The lender will then look at your credit commitments, look at your regular outgoings, your income and look out for any red flags such as adverse credit or a history of gambling. They want to get a sense of whether you can afford the mortgage and the likelihood of you not being able pay the set monthly payments.

How much do lenders take into consideration your credit score?

First of all your loan to value will get you a clear idea of what your monthly payments will be. So if you have a stable income and there is a good gap between the amount you need to pay on your monthly mortgage payments versus the income that is coming in, then your credit score doesn’t matter as much. It becomes very clear to the lender you can afford the property.

Your credit score is much more important, when things are more tighter in terms of your ability to demonstrate that you can afford to repay the mortgage. If that the case, then they will likely take a lot more closer look at your credit history. If you can show a history of being able to take on debt and pay it off then that will result in you having a good credit score and give the lender confidence that your past history shows that you will likely meet the monthly mortgage payments. However, if you have adverse credit history, history of bankruptcy, not paying debts on time, then that’s going to reduce the likelihood of you being able to secure that mortgage.

Do you have any tips to negotiate a better rate with the lender?

If you want to pay less interest, you need to put down a bigger deposit. But it’s a balance, as when you buy a home there are other things to consider such as having to pay stamp duty, additional fees and then cost to renovate / furnish your home. You also want to make sure you have enough emergency cash set aside too. The last year has been a good example with Covid. Many people unfortunately lost their jobs or experienced prolonged periods where they were earning no income.

You can also look at whether you want a fixed or variable mortgage. You tend to pay a higher premium for having a fixed mortgage, than a variable mortgage.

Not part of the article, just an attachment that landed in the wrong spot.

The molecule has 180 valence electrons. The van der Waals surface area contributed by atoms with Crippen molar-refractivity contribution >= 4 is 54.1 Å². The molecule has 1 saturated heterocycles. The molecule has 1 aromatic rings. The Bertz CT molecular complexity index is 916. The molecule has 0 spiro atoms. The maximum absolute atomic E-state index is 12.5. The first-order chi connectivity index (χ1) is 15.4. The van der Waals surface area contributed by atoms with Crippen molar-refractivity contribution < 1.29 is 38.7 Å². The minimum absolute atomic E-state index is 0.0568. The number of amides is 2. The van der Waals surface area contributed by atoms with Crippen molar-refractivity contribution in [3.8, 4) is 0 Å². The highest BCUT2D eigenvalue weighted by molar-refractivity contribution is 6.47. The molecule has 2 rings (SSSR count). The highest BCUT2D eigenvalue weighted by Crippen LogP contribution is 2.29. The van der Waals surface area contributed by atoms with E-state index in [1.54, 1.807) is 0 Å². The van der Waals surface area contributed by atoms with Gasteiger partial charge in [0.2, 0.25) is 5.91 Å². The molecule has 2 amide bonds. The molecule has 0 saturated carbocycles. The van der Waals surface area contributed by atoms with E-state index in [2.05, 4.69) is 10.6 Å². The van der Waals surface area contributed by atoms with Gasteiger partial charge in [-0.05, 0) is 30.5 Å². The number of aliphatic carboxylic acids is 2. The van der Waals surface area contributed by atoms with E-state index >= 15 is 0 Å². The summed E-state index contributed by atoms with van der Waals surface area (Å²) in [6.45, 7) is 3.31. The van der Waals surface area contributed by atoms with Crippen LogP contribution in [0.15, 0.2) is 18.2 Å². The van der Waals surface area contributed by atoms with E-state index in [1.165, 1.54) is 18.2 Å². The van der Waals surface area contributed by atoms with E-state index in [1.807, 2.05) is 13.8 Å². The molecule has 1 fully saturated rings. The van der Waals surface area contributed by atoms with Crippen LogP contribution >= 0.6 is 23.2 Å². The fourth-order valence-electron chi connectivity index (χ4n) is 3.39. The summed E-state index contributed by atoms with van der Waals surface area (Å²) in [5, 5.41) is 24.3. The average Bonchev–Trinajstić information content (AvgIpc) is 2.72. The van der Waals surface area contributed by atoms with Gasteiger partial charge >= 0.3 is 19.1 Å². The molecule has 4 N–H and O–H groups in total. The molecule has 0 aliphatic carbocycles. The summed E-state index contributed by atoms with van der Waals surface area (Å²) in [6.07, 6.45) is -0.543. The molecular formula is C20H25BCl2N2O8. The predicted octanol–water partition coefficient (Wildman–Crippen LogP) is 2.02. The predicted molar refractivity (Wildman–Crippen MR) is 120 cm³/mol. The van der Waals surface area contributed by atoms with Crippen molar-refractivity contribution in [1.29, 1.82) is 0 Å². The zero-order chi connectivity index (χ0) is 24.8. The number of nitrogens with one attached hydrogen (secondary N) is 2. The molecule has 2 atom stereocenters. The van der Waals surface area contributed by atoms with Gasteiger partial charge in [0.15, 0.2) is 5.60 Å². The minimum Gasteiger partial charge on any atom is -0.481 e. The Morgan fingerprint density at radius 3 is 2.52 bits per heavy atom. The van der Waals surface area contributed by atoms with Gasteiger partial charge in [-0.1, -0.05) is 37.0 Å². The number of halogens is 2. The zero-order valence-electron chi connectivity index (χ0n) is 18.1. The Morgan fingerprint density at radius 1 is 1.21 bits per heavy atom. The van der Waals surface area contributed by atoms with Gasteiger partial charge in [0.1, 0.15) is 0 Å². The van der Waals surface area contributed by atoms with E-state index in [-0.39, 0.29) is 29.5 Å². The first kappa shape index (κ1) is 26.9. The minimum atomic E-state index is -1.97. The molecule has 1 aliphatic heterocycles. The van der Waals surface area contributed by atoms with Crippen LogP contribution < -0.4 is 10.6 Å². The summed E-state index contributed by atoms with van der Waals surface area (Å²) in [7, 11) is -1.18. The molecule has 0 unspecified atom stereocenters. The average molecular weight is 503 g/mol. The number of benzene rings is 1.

How do fixed and variable mortgages work? What do you recommend?

It really depends on an individual’s circumstances. A fixed mortgage allows you to pay a fixed interest rate over a certain period. That essentially means that during that period your monthly payments will remain the same. This can give you a lot more confidence, especially if you’re someone who likes to budget and you don’t want the amount of debt you’re required to pay to be unpredictable. In addition, if you think interest rates are going to go up, then you may want to protect yourself from that situation.

However, typically fixed mortgages can have more restrictions compared to variable mortgages that makes it difficult to exit early should you need to. With variable mortgages, you’re paying a lower interest rate, but if interest rate do rise, then your monthly payments will rise. You need to be careful with a variable mortgage, as you still need to make sure you can afford incremental increases in your monthly payments.

My steer is to sit down with a regulated financial advisor if you’re not sure and go through the options. When I had a mortgage, I personally preferred getting a variable mortgage because I liked the flexibility, the ability to shop around every few years and because I aware that my personal situation could change over time.